DEEP-SEA HYDROTHERMAL EXPLORATION BASED ON MULTI-SENSOR DATA PROCESSING: A CASE STUDY IN THE OKINAWA TROUGH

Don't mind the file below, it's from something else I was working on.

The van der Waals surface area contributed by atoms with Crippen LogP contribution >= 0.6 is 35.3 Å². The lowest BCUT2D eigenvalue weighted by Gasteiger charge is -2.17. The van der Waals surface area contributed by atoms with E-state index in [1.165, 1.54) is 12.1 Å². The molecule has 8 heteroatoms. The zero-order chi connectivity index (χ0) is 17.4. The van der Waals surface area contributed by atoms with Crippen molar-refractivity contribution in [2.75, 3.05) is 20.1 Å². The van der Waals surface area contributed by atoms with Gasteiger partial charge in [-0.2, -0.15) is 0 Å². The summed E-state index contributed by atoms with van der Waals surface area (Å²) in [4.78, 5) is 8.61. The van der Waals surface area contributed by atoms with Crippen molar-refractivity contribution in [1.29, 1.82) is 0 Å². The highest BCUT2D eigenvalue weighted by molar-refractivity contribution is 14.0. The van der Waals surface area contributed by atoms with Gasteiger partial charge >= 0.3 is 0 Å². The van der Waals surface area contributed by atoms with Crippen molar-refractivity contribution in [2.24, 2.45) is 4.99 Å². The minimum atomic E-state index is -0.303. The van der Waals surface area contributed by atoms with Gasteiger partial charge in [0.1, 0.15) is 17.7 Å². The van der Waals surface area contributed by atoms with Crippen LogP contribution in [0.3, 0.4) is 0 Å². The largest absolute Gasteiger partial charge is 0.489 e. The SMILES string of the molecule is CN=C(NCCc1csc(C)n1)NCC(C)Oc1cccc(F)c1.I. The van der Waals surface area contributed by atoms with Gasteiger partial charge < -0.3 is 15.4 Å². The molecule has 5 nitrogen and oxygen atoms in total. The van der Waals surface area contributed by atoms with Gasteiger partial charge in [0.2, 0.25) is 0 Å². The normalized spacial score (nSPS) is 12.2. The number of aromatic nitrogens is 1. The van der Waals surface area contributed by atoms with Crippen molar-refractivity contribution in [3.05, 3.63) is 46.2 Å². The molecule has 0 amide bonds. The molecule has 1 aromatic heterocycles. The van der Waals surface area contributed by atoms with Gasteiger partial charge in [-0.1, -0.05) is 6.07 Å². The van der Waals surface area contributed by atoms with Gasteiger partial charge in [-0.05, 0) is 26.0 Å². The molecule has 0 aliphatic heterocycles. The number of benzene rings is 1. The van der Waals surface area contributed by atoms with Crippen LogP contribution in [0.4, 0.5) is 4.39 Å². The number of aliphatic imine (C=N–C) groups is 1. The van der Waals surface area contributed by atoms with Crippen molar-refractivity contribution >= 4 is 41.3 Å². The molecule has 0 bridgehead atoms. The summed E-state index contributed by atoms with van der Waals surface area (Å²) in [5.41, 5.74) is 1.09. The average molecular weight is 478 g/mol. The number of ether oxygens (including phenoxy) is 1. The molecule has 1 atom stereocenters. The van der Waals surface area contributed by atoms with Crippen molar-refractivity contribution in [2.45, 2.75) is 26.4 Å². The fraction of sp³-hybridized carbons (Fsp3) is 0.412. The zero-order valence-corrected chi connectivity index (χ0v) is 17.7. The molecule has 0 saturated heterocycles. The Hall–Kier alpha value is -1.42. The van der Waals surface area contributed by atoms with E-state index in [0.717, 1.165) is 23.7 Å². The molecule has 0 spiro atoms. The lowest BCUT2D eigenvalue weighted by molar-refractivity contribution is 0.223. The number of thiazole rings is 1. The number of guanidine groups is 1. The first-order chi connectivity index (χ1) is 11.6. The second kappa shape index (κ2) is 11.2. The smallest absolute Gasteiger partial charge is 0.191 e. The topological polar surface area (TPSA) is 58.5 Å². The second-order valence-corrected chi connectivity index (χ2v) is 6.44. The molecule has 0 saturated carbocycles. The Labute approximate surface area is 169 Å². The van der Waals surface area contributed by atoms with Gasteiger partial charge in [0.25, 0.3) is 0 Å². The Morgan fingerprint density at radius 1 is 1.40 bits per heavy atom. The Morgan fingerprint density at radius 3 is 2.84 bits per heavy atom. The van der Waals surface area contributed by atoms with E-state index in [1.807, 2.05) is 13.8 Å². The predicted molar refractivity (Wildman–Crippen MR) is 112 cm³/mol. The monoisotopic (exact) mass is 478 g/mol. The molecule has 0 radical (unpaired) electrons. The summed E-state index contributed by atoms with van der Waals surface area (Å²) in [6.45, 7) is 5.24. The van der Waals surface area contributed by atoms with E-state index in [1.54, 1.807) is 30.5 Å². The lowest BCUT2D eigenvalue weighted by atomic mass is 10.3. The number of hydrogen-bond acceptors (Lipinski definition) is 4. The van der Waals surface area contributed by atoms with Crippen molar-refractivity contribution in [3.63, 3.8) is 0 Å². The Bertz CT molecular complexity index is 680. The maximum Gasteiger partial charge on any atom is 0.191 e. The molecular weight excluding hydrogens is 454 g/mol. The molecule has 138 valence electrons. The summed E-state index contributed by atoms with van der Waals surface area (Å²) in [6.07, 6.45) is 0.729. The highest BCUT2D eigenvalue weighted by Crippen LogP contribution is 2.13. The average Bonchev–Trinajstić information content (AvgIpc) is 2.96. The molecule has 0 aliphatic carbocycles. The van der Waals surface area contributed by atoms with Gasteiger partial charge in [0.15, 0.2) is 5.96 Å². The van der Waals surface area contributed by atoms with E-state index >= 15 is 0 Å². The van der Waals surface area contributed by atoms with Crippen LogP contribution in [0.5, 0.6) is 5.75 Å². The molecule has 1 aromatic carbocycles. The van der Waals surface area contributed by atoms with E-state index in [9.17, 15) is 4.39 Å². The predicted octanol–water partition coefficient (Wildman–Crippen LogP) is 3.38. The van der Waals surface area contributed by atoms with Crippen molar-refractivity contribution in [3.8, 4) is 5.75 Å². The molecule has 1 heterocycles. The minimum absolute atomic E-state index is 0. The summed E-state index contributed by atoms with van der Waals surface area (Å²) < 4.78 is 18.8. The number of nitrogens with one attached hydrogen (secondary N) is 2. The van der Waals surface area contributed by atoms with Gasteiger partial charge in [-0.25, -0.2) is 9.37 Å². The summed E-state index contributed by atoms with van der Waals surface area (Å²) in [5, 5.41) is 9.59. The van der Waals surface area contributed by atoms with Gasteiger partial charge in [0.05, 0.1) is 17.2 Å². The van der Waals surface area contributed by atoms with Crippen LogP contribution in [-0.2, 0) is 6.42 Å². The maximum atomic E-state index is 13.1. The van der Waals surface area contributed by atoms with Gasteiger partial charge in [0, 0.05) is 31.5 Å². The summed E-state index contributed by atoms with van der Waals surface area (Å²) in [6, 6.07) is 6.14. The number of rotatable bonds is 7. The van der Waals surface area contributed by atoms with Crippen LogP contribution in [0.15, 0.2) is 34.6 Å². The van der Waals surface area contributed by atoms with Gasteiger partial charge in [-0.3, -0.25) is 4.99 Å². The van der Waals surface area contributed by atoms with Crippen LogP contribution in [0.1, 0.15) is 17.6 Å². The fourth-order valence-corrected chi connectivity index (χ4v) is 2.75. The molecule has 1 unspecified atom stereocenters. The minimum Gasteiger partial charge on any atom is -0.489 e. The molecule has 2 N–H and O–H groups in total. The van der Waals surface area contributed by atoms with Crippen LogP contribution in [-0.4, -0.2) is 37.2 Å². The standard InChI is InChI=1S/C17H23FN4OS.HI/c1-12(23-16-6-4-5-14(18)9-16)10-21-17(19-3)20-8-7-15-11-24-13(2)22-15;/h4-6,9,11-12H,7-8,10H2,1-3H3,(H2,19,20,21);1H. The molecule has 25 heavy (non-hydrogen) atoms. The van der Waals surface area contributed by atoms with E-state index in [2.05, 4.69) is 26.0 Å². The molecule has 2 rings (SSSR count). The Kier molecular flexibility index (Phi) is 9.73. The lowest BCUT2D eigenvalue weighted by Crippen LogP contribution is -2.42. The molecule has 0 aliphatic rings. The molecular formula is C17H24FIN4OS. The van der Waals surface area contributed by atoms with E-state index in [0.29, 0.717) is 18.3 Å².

To improve efficiency and accuracy of exploring hydrothermal plumes and to understand their properties, we use multi-sensor data such as temperature, turbidity, redox potential, and methane concentration. In this presentation, we will introduce data-driven analytical techniques to determine chemical properties of the water masses, and make a comparative review of 3 discrete hydrothermal fields in the Okinawa Trough. Each hydrothermal field has different features: i) Yokosuka Field, the highest temperature vent-site on record in the Okinawa Trough (364.1°C at 2183m depth), shows strong water column acoustic reflections and consistently detectable sharp peaks in turbidity, redox potential, and methane concentration. ii) Futagoyama Field is characterized by its gas seeps, strong water column acoustic reflections, and little change in turbidity and redox potential. iii) hydrothermal field off-Kume Island, which includes at least 9 active hydrothermal vents, is characterized by its acoustically invisible plumes, low H2S content, as well as sharp peaks in turbidity, redox potential, and methane concentration. These case studies will provide an insight into the feature of each hydrothermal activity, and ensure much more efficient use of deep-submergence assets such as human occupied vehicles and remotely operated vehicles during follow-on studies.